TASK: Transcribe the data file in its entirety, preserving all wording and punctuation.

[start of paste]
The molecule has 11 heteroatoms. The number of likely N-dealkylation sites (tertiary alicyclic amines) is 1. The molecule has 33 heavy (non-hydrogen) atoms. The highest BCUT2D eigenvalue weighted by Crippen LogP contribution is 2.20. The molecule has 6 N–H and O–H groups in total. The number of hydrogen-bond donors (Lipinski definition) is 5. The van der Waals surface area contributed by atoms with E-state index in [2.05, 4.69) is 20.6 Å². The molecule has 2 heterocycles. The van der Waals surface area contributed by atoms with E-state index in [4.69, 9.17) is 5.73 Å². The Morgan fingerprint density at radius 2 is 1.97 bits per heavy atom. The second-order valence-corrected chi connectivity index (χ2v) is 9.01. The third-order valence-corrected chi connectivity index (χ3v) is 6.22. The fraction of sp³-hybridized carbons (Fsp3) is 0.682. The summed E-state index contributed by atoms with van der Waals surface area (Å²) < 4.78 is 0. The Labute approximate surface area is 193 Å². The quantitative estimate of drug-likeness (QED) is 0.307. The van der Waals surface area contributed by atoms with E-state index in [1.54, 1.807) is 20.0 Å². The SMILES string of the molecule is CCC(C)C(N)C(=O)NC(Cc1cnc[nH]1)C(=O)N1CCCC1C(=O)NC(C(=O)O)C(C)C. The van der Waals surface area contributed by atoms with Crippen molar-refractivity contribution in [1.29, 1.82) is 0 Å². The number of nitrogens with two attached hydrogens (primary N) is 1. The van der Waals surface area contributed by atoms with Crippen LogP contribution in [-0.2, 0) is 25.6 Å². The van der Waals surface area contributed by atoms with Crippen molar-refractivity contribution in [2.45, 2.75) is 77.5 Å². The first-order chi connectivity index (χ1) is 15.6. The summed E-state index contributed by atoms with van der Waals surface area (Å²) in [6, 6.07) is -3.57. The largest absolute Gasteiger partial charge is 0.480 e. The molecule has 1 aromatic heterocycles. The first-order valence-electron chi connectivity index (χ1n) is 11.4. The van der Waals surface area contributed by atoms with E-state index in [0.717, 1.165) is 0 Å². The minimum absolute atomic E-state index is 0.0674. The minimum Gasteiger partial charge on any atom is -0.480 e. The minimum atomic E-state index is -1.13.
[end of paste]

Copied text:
The molecule has 11 heteroatoms. The number of likely N-dealkylation sites (tertiary alicyclic amines) is 1. The molecule has 33 heavy (non-hydrogen) atoms. The highest BCUT2D eigenvalue weighted by Crippen LogP contribution is 2.20. The molecule has 6 N–H and O–H groups in total. The number of hydrogen-bond donors (Lipinski definition) is 5. The van der Waals surface area contributed by atoms with E-state index in [2.05, 4.69) is 20.6 Å². The molecule has 2 heterocycles. The van der Waals surface area contributed by atoms with E-state index in [4.69, 9.17) is 5.73 Å². The Morgan fingerprint density at radius 2 is 1.97 bits per heavy atom. The second-order valence-corrected chi connectivity index (χ2v) is 9.01. The third-order valence-corrected chi connectivity index (χ3v) is 6.22. The fraction of sp³-hybridized carbons (Fsp3) is 0.682. The summed E-state index contributed by atoms with van der Waals surface area (Å²) < 4.78 is 0. The Labute approximate surface area is 193 Å². The quantitative estimate of drug-likeness (QED) is 0.307. The van der Waals surface area contributed by atoms with E-state index in [1.54, 1.807) is 20.0 Å². The SMILES string of the molecule is CCC(C)C(N)C(=O)NC(Cc1cnc[nH]1)C(=O)N1CCCC1C(=O)NC(C(=O)O)C(C)C. The van der Waals surface area contributed by atoms with Crippen molar-refractivity contribution in [1.29, 1.82) is 0 Å². The number of nitrogens with two attached hydrogens (primary N) is 1. The van der Waals surface area contributed by atoms with Crippen LogP contribution in [-0.2, 0) is 25.6 Å². The van der Waals surface area contributed by atoms with Crippen molar-refractivity contribution in [2.45, 2.75) is 77.5 Å². The first-order chi connectivity index (χ1) is 15.6. The summed E-state index contributed by atoms with van der Waals surface area (Å²) in [6, 6.07) is -3.57. The largest absolute Gasteiger partial charge is 0.480 e. The molecule has 1 aromatic heterocycles. The first-order valence-electron chi connectivity index (χ1n) is 11.4. The van der Waals surface area contributed by atoms with E-state index in [0.717, 1.165) is 0 Å². The minimum absolute atomic E-state index is 0.0674. The minimum Gasteiger partial charge on any atom is -0.480 e. The minimum atomic E-state index is -1.13.